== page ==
We are quiet today with nothing planned. Some drawing, a load of wash, some editing for me and reading. Julia plays her music—Ukulele chords are just beginning to make an impression and she has a new cello piece. Then, Julia picks up her basketball and bounces it around the house until she becomes bored. She wants to go to the small park around the corner. She wants to go alone, but capitulates to my entreaty to go with her and sit far away. I am.
“The wind is in from Africa, last night I couldn’t sleep . . . my fingernails are filthy, I got beach tar on my feet . . .”
Once, the reedy soprano slid up and down her registers as quickly as her fingers slid around on the neck of her guitar.
She had long, straight hair, as fine as mine but very much blonder. It was flung over one shoulder with a deft flip of her head. Slight with a sweet, high voice concealing genius and gravitas. (Although now I wonder why genius does not routinely speak in a breathy soprano.) Hippy clothes or terribly cool apparel—cooler as she got older. Never quite settling down but moving in the company of splendid and beautiful musicians. Never quite molded by the commercial music scene but brilliant enough to wedge her way in, to command attention. Singing about quitting the crazy music scene and then going on to write and sing more and again.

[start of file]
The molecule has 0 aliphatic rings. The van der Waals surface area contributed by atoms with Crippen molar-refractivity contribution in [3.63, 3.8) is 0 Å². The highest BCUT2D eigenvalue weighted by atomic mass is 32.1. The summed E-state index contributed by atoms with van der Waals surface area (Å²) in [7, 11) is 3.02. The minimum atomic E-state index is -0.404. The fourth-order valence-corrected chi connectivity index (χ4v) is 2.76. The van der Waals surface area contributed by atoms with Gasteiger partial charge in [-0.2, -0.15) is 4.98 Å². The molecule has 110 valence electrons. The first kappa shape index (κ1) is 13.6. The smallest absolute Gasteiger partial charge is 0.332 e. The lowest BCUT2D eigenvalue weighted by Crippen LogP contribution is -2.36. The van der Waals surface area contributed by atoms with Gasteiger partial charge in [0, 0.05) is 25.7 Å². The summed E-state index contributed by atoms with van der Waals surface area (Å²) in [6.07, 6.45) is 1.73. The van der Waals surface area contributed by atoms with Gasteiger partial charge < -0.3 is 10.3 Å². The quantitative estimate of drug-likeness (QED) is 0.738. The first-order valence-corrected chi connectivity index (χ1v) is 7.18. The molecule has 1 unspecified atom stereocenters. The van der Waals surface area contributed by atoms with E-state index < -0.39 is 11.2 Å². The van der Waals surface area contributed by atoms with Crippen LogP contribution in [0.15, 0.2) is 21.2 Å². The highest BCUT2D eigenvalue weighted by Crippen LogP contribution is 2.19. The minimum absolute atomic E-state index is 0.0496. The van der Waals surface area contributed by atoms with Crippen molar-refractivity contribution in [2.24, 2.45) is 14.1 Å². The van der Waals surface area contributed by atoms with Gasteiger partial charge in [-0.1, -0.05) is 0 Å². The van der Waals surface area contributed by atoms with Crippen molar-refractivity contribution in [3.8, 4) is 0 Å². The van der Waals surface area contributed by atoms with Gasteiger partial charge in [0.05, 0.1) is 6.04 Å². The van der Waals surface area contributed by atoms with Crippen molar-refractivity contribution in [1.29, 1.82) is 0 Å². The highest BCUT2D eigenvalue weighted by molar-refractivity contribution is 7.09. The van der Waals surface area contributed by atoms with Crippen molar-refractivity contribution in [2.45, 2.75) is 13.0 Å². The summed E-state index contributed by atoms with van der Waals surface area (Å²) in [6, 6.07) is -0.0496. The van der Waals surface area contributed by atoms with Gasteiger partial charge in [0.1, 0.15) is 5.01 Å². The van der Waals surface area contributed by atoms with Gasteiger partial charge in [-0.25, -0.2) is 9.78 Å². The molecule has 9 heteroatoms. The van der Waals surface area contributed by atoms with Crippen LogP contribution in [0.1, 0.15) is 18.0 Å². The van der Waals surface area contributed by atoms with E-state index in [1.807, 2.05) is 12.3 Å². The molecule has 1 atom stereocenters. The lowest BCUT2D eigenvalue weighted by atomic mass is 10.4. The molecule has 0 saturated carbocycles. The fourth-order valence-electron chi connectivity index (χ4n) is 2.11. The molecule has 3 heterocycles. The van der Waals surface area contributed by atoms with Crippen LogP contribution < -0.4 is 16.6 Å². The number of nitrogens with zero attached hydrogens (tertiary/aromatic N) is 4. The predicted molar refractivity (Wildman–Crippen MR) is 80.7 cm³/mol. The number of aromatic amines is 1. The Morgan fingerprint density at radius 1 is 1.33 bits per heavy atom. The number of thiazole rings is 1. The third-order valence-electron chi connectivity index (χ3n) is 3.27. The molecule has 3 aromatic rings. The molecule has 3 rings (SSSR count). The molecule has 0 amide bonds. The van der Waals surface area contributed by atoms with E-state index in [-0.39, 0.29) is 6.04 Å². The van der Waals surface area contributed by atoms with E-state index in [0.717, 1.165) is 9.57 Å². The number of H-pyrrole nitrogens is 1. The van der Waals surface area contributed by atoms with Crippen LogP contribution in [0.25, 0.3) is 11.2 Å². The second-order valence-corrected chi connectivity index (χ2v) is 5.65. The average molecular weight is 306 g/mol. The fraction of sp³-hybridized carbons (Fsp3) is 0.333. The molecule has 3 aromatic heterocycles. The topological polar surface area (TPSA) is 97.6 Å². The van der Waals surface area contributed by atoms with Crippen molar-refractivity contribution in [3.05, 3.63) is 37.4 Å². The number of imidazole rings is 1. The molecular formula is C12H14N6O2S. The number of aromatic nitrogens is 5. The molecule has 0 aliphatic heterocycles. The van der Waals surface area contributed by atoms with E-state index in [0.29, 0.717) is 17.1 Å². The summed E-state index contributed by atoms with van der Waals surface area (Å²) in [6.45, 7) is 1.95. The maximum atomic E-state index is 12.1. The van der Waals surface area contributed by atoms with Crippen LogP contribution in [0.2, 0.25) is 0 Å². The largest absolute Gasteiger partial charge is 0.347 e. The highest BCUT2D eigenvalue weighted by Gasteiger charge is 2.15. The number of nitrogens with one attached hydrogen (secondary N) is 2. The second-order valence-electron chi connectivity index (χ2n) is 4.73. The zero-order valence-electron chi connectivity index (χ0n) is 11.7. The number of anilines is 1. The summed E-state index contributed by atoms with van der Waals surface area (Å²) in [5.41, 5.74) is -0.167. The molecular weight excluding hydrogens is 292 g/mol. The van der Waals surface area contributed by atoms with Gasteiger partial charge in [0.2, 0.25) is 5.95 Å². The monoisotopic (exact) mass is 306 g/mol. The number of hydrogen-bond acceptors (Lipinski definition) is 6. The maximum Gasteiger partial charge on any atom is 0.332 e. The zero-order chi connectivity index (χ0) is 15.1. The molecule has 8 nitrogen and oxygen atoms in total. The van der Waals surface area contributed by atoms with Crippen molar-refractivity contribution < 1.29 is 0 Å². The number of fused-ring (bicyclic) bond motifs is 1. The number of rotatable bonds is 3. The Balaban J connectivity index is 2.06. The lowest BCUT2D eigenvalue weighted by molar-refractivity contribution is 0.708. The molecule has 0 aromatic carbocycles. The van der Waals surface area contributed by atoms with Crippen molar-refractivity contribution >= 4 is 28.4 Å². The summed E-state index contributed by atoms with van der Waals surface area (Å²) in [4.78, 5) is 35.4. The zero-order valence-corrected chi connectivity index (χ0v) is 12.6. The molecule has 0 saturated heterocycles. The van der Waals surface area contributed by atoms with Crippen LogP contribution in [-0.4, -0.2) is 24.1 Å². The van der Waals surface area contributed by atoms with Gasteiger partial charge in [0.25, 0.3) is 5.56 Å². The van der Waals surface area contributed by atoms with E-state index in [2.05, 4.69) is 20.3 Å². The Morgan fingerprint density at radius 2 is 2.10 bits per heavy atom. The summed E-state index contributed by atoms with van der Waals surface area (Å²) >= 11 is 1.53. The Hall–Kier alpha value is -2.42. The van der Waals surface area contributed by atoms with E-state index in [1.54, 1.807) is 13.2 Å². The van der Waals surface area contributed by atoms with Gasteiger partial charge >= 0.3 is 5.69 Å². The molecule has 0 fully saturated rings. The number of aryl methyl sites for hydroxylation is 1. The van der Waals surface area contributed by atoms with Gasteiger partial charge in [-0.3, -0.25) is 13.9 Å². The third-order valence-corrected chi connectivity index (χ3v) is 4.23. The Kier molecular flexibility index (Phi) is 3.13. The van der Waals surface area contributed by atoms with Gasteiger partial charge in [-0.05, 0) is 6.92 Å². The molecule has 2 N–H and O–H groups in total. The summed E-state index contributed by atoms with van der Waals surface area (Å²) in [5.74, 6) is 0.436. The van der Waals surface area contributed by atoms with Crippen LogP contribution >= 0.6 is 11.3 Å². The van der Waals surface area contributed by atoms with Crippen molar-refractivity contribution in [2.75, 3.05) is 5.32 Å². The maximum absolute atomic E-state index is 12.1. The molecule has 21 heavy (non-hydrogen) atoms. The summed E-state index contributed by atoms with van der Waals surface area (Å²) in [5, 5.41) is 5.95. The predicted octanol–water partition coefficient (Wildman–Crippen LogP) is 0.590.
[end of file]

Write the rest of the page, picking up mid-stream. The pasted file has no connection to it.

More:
Joni Mitchell sang at the Newport Folk Festival Sunday night as a surprise special guest of Brandi Carlile. It was a carefully orchestrated appearance, her first public performance since a stroke and brain aneurysm in 2015. A friend posted an early morning YouTube video on her Facebook feed. I clicked on the link and then got lost down a rabbit hole of videos catching Joni performing song after song—the highlights of her old masterpieces and the kind of standards that I loved to sing—and playing her guitar. Her voice—low and chesty, a voice that had come back from near death, an old voice so rich with meaning and inference and innuendo that it was like some rich, decadent dessert.